Broken leg? There's no broken legs in the playoffs!


Hal Gill has had quite a year. A trade from Montreal to Nashville, a new two-year contract with the Predators, and surgery on his leg. Oh, and that playoff series against the Coyotes? He did that on a broken leg. The leg that ended up needing surgery. Yes, you can actually play hockey on a broken leg if you load it up with enough anesthetic. It also helps if you’re a badass, which Hal Gill apparently is.

Hal Gill’s leg vs. Sheldon Souray

On April 5th the Predators played their second-last game of the regular season against the Dallas Stars. If you weren’t paying attention, that’s the team that signed every single available free agent this summer, and then a few extra guys for good measure. In that game Hal Gill blocked a Sheldon Souray shot, which isn’t anything special for a guy who finished in the top 20 shot blockers in the league. The unusual thing about that particular shot was that it found a way through his pads and broke his leg. The unusual thing about that broken leg is that he didn’t realize it was broken for a while. Usually that’s the sort of thing that’s pretty obvious.

How the hell do you not know your leg is broken?

Your don’t know your leg is broken if you have a set of normal x-rays. Here’s the thing about broken bones. They’re sneaky little buggers. That’s why when you have x-rays for a suspected fracture they’ll generally do at least two views of the area in question – what looks normal from one angle may look pretty obviously messed up from another. And sometimes despite the radiologist’s best efforts, particularly sneaky fractures may not show up on x-ray until a week or two later. The sneakiest of the sneaks are the fractures that are closed (no bone poking through the skin) and non-displaced (as in all the bone is still lined up where it belongs).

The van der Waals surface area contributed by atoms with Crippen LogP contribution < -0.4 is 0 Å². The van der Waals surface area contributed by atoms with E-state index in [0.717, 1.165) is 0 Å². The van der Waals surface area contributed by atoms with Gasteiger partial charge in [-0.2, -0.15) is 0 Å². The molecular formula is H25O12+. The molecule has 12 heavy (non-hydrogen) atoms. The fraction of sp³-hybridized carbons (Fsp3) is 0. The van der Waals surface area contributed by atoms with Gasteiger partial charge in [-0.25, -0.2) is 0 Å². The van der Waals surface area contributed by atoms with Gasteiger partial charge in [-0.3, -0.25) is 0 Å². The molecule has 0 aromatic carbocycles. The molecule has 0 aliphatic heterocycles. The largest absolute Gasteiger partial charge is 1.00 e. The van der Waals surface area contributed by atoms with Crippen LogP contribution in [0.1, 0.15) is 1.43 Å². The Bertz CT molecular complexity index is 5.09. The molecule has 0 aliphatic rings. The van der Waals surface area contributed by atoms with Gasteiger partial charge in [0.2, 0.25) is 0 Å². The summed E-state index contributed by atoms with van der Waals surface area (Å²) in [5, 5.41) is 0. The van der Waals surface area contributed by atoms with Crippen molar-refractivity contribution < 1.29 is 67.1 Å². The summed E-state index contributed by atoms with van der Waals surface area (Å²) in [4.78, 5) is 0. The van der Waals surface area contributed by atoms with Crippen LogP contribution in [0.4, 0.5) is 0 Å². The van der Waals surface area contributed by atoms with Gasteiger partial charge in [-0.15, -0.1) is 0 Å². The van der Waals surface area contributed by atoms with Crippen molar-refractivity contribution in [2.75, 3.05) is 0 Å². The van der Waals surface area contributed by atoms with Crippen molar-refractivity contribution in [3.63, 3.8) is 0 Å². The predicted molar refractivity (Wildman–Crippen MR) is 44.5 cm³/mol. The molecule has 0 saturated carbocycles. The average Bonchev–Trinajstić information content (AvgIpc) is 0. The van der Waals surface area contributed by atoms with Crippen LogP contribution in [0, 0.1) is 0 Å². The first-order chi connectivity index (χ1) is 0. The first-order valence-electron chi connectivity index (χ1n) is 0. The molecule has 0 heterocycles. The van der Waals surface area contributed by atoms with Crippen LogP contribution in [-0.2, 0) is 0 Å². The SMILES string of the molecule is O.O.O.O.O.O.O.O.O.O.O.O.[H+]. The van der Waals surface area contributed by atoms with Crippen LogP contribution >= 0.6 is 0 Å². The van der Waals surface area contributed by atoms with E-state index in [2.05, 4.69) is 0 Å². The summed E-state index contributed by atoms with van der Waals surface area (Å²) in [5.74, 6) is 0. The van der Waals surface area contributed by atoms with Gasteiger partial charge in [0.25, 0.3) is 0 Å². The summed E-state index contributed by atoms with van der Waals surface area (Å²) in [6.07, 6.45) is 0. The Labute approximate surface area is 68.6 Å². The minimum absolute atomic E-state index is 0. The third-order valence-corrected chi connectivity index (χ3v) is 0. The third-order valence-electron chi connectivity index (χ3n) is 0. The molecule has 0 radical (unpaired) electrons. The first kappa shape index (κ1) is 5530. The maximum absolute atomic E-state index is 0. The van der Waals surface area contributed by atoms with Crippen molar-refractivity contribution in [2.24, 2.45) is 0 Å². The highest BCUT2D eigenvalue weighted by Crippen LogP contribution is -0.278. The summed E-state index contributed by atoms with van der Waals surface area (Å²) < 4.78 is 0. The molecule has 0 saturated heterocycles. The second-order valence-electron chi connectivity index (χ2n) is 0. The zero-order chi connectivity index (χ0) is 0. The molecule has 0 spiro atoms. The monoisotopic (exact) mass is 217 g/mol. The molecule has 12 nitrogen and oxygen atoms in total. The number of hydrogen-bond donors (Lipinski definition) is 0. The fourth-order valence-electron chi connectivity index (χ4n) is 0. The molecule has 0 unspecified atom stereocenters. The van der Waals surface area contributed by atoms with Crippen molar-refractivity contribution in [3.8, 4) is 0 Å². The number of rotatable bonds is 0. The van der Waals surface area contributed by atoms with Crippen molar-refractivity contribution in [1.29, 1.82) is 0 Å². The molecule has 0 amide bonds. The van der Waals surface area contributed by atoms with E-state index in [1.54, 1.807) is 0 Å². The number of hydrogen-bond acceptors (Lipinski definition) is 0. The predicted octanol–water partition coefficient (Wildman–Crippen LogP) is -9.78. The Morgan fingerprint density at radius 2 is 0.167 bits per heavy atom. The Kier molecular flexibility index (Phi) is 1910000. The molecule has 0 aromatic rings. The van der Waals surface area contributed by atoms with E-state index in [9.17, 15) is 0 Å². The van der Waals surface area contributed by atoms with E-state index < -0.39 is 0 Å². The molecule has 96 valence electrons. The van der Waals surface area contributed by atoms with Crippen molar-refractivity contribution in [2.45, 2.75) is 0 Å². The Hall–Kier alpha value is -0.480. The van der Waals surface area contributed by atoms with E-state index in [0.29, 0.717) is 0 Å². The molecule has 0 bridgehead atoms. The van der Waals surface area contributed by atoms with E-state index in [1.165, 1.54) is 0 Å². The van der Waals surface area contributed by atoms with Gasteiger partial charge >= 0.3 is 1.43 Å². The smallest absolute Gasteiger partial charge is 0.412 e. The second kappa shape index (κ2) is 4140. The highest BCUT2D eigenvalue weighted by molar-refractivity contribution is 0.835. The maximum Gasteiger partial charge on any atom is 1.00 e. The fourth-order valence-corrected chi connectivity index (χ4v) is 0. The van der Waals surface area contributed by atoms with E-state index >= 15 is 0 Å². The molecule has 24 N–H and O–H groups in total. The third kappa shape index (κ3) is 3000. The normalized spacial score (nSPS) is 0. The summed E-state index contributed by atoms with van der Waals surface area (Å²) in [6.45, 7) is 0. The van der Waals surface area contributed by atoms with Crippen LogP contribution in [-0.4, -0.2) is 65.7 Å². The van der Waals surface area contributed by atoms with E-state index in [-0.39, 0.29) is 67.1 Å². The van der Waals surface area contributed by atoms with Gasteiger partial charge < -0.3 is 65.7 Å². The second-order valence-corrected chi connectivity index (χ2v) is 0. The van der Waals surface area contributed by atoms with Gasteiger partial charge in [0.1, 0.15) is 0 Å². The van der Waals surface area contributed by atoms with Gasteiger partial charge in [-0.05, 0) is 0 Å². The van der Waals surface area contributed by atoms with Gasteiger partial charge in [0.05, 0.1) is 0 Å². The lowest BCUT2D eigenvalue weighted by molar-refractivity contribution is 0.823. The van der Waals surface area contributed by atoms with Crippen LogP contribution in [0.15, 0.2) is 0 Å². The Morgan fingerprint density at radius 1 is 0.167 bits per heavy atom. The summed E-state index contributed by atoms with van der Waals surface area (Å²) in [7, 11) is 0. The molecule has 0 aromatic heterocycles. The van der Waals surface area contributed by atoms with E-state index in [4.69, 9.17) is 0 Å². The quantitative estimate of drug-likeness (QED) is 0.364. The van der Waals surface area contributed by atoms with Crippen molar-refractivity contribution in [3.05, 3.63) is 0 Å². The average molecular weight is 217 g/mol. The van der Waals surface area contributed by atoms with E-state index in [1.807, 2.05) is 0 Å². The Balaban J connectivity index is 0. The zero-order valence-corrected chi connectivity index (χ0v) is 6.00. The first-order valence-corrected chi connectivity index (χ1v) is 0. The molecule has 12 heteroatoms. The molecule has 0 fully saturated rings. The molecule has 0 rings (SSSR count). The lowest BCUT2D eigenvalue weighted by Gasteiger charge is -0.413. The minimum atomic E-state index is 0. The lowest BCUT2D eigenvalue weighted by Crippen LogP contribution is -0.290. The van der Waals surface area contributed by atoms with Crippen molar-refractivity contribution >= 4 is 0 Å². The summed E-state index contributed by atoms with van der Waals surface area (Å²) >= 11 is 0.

Gill’s first set of x-rays were normal, and so he assumed he just had a bad bruise. He missed the Detroit series, but was back for the Phoenix series on a fractured tibia that was caught on a second set of films.

Meet your tibia.

The tibia is the larger of the two bones in your lower leg, and it’s the one that bears the weight. That’s why the other bone (the fibula) can be harvested to replace bone in other places, like Ray Emery’s bum hip.

Now you're a tibia expert.

Being the larger of the two bones and the bearer of the weight makes you a pretty big deal. Being half of the knee joint and a large portion of the ankle makes you an even bigger deal. So how does a guy play five hockey games on a brroken big deal bone like the tibia? BADASSERY. And also drugs.

You too can play on a broken leg!